Then it dawned on me — my husband, Mike, has Asperger's! I started to read more about it, and it became clear how his mind worked differently from my "neurotypical" one, and almost immediately, 50 percent of my problems with him were gone. I thought, "What am I so angry about? He is trying harder than anyone in my family to accommodate my needs." Instead of thinking he had a hidden agenda or was playing games as my family did, I realized Aspies are exactly who they are, and there was no attempt to manipulate me.
Gifts of Loving an Aspie
And so, after years of difficulty with traits I now know are AS-related, I realized how much Mike tried to make room for me in his world. I recognized how hard it was for him to be in a relationship and began to notice all his attempts, which were big for him. The more he did, the more loved and secure I began to feel with him.
Out of his unconditional love for me, he was offering more verbal and physical cues. I just had to pay attention to how he demonstrated them and not just seek what I was looking for. I started to see how hard he was working to override his Asperger's with me and that enveloped me.
Long story short, these last several years together, we've had a minimal amount of conflict because I have been able to accept him for who he is, as he has done for me all these years. Despite those we've known who can't imagine how we have remained partners all these years—even some friends we have lost due to misinterpretation of Mike's ways—I have never met anyone in these 28 years I would rather be with. He is the perfect partner for me.
So, I learned an important lesson from being married to a man with Aspies that I want to share with anyone dealing with a partner: Put away your judgment. Learn how their minds work differently than yours, and accept them for who they are, don't fight it.
This doesn't mean you won't have a conflict with your partner, but it will be easier to work through the conflict because it will lack the negative judgment about who they are and how to deal with the issue at hand. If you can, I'm pretty sure you will discover, like I did, new riches in your life. If you are struggling in your neurodiverse relationship, we are here to help with Relationship Therapy. We have Online Couples Therapy and Couples Workshops too!
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Joe is a leading expert on sex and relationships. He specializes in Out-of-Control Sexual Behaviors (OCSB)/“sex addiction”, Relationship Problems and Marital Conflict, Sex Therapy, and Sexual Identity Concerns, Depression, Anxiety and Post Traumatic Stress Disorder (PTSD). His practice is located in Royal Oak, Michigan but he welcomes clients from all over the Metro Detroit area. Joe is also available for long-distance coaching and consultation. His practice is mixed with straight, gay, lesbian, bisexual, and transgender individuals and couples.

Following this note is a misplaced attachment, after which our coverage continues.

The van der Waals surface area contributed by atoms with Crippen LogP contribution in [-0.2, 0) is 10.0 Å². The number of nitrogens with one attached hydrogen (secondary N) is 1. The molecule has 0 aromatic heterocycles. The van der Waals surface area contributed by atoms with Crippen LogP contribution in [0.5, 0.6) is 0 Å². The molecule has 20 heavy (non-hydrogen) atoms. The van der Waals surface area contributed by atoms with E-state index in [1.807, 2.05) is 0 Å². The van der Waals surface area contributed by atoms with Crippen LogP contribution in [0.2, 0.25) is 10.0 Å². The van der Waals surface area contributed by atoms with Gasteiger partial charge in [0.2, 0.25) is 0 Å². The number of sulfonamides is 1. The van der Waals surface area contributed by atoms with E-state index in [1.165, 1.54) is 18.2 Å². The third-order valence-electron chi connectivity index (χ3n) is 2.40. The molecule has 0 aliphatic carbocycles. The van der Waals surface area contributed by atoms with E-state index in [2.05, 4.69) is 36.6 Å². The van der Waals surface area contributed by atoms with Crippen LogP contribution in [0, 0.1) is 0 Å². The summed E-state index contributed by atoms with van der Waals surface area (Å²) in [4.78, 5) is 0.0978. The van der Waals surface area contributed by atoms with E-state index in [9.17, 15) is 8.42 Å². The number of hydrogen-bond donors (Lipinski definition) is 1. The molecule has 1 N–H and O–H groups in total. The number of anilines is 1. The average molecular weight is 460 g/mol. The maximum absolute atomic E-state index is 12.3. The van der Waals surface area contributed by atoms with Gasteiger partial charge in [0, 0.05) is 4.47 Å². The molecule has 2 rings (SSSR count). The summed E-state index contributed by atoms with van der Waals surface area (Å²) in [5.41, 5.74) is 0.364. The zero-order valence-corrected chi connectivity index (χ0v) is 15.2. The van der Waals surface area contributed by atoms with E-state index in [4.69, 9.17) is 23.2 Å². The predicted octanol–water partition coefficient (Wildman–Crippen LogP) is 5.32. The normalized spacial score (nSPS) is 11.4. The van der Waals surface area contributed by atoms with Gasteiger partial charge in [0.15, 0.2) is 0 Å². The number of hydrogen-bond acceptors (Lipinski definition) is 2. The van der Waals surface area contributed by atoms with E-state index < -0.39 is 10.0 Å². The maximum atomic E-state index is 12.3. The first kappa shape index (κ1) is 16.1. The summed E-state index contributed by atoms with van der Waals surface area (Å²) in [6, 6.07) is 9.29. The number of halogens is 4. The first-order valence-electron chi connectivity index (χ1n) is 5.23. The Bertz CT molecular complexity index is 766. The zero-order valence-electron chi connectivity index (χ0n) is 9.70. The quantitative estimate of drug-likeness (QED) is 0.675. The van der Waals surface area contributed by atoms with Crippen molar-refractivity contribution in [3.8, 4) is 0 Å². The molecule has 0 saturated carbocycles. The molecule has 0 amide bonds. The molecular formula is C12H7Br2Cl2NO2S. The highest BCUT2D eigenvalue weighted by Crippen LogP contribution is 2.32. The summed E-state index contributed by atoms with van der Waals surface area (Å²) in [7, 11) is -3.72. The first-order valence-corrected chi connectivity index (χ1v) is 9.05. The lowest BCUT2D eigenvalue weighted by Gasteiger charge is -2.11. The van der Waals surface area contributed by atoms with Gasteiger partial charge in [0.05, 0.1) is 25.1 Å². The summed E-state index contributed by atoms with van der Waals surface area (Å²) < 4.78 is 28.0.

Joe graduated from Michigan State University with dual majors in Psychology and Social Work. At Wayne State University, he earned his Master's in Social Work (MSW), then a Master’s (MA) in Psychology, and has received his Doctorate (Ph.D.) in Clinical Sexology from the American Academy of Clinical Sexologists (AACS). He is in the process of becoming a certified transgender therapist through the World Professional Association for Transgender Health (WPATH.org). WPATH is the standard of care for transgender medical and mental healthcare. In addition to that, Joe is also the founder and director of The Center for Relationship and Sexual Health (his associate's biographies can be found here), teaching faculty at the University of Michigan Sexual Health Certificate Program, a Board Certified Sexologist, member of the Academy of Certified Social Workers, member of the National Association of Certified Social Workers, member of EMDRIA Eye Movement Desensitization and Reprocessing (EMDR) Basic Training, and a licensed clinical social worker in the state of Michigan.